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SEC Has Two ‘Suspected’ Coronavirus Cases, Agency Official Says (1)

March 16, 2020, 3:19 PM; Updated: March 16, 2020, 5:26 PM

Two workers at the SEC’s Washington headquarters may have the new coronavirus, an agency official said in a court filing.

The Securities and Exchange Commission’s Enforcement Division has implemented an emergency policy of “either requiring or strongly encouraging telework for its personnel, depending on their individual circumstances and each employee’s physical proximity to the workstations of two suspected COVID-19 cases,” David Mendel, an SEC assistant chief litigation counsel, said in a letter to U.S. District Judge Alvin Hellerstein in New York March 13.

The policy likely will remain in place “at least for the next few weeks,” Mendel said.

The commission previously announced on March 9 one employee who works on the ninth floor of its headquarters had been referred for coronavirus testing. That worker hadn’t been in the building since March 5 and was believed to be “asymptomatic” while there, the agency said in an email then to employees.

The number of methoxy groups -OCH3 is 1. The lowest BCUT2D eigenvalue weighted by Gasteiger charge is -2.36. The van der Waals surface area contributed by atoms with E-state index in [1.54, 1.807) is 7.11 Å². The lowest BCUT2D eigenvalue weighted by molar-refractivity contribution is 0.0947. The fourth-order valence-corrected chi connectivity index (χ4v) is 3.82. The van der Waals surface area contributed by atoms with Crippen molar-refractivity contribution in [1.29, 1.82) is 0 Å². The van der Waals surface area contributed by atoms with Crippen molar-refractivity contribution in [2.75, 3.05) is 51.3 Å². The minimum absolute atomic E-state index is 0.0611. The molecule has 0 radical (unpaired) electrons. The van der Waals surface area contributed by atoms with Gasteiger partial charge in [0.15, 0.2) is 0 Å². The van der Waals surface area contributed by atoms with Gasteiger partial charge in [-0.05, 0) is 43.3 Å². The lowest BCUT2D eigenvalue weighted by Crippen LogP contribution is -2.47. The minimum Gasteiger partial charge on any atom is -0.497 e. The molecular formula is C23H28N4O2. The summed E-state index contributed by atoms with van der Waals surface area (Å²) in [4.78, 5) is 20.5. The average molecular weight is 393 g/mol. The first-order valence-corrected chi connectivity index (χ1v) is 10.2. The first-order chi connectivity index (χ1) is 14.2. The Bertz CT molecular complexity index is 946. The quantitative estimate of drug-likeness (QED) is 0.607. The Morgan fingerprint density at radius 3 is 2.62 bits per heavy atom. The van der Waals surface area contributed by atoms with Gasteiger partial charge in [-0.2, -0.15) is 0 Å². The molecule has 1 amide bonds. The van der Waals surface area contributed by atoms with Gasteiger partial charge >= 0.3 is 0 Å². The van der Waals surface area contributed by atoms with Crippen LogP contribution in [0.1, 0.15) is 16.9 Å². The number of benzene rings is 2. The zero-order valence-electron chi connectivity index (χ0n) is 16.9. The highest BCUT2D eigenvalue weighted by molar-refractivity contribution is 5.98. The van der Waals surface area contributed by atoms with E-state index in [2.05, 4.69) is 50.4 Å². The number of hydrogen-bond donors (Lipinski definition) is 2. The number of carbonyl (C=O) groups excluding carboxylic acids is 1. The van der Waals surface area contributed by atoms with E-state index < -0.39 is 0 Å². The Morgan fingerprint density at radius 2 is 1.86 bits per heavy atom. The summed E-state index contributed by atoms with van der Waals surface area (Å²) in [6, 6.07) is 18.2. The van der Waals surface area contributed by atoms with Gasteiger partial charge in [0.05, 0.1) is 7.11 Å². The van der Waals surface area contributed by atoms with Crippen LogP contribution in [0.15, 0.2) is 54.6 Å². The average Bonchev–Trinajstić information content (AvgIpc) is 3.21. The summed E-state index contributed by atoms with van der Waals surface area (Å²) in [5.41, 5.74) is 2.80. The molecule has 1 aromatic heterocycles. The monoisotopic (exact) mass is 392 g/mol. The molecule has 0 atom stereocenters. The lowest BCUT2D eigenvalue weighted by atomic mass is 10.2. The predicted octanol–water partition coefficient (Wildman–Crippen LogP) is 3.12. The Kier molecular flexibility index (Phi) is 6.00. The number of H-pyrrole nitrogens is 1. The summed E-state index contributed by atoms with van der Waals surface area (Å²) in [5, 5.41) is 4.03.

Further details about the possible coronavirus cases weren’t immediately available Monday. An SEC representative didn’t immediately respond to a request for comment, but the agency said online Monday the Enforcement Division is “fully operational.”

Teleworking Challenges

The agency submitted the letter mentioning two potential coronavirus cases as part of its litigation against tech startup Kik Interactive Inc. in the U.S. District Court for the Southern District of New York. The SEC brought the case against Kik in 2019, saying the company illegally raised $100 million from an initial coin offering.

Mendel in his letter asked Hellerstein whether the commission could hold off on delivering hard copies of filings for now due to the coronavirus. The agency still can submit material electronically “barring additional hardships caused by the Coronavirus,” Mendel said.

“The telework policy means that the SEC does not have personnel on site who can perform the necessary printing and binding of hard copies of court filings, or who can transfer to media (such as CDs) electronic copies of those filings,” he said.

The SEC and Kik “may file as practical,” Hellerstein said in a handwritten note on the agency’s letter.

The case is SEC v. Kik Interactive Inc., S.D.N.Y., No. 1:19-cv-05244, 3/13/20.

(Updated with additional reporting throughout.)

To contact the reporter on this story: Andrew Ramonas in Washington at aramonas@bloomberglaw.com

To contact the editors responsible for this story: Michael Ferullo at mferullo@bloomberglaw.com; Seth Stern at sstern@bloomberglaw.com

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